This does, however, bring me to something that I now find a bit tedious in Fellowship – the relationship between Frodo and Sam. I do understand perfectly well that this relationship is the true heart of the story. The fraternal bond between the two friends is the very type of goodness that is supposed to carry us through dark times, and it is this notion that creates the connection between us the viewers and these completely imaginary characters. Still, once you’ve seen the film a few times (or a half dozen times, like myself and other nerds), the moments that Sam and Frodo share start to drag. Granted, it isn’t a massive focus in Fellowship, but it’s already starting to wear on my attention. Instead of enjoying the moments between the two hobbit pals, I find myself anticipating other scenes. Namely, the action sequences.
Just a small, early sample of what will be many, many, MANY doe-eyed gazes between Sam and Frodo. It doesn't get terribly annoying until the third film, but it begins in the first film.
In Fellowship, we get several fantastic action sequences, and these serve as great hints of what is to come in the subsequent films. The opening prologue features a rousing depiction of the historic defeat of Sauron at the hands of Isildur. Other fight and battle scenes are equally entertaining, though they take a while to arrive at. The standouts are the trek through the Mines of Moria, including Gandalf’s facing off against the towering Balrog, and the battle in the woods between the fellowship and a patrol of orcs. For a man who had never directed extended action scenes in any of his previous major films (maybe you could include The Frighteners), Jackson proved himself quite astute at directing these scenes. Of course, he would continue to outdo himself in each of the sequels, with battles becoming grander and more spectacular.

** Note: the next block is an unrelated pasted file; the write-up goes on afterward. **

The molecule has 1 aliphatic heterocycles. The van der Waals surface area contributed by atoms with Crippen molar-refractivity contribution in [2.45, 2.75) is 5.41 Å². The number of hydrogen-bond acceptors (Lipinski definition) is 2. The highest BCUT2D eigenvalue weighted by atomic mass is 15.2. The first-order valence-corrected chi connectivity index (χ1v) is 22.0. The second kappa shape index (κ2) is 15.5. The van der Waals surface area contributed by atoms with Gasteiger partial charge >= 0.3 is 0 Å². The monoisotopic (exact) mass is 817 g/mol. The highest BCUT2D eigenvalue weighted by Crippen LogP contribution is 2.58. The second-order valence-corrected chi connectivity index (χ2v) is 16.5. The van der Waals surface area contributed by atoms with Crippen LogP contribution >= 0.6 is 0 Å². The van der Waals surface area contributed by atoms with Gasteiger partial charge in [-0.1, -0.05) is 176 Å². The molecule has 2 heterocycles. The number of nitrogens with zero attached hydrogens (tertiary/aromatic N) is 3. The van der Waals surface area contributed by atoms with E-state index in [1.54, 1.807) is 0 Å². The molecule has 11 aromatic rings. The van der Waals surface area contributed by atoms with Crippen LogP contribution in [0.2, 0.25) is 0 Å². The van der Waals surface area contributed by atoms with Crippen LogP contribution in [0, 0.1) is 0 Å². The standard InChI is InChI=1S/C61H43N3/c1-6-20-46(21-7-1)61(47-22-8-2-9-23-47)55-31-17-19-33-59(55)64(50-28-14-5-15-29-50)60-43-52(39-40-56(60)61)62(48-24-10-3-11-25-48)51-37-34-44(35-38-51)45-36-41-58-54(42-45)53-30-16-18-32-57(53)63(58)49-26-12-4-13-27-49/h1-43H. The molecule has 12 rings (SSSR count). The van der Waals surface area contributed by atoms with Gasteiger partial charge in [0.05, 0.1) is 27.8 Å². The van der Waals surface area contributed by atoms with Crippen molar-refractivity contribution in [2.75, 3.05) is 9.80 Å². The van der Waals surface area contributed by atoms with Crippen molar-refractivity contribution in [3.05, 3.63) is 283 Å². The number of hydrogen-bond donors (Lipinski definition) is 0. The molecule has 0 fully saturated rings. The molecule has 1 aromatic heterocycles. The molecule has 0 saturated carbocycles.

*I will be reviewing the other two films in the Lord of the Rings trilogy in the next few weeks, after watching the few other films remaining on the TIME list.
That’s a wrap (sort of). 100 shows down; 5 to go.
My hunch is that this is a thoughtful, artful drama that has nothing to do with elves and dwarfs cracking wise and killing monsters. It should be an interesting change of pace.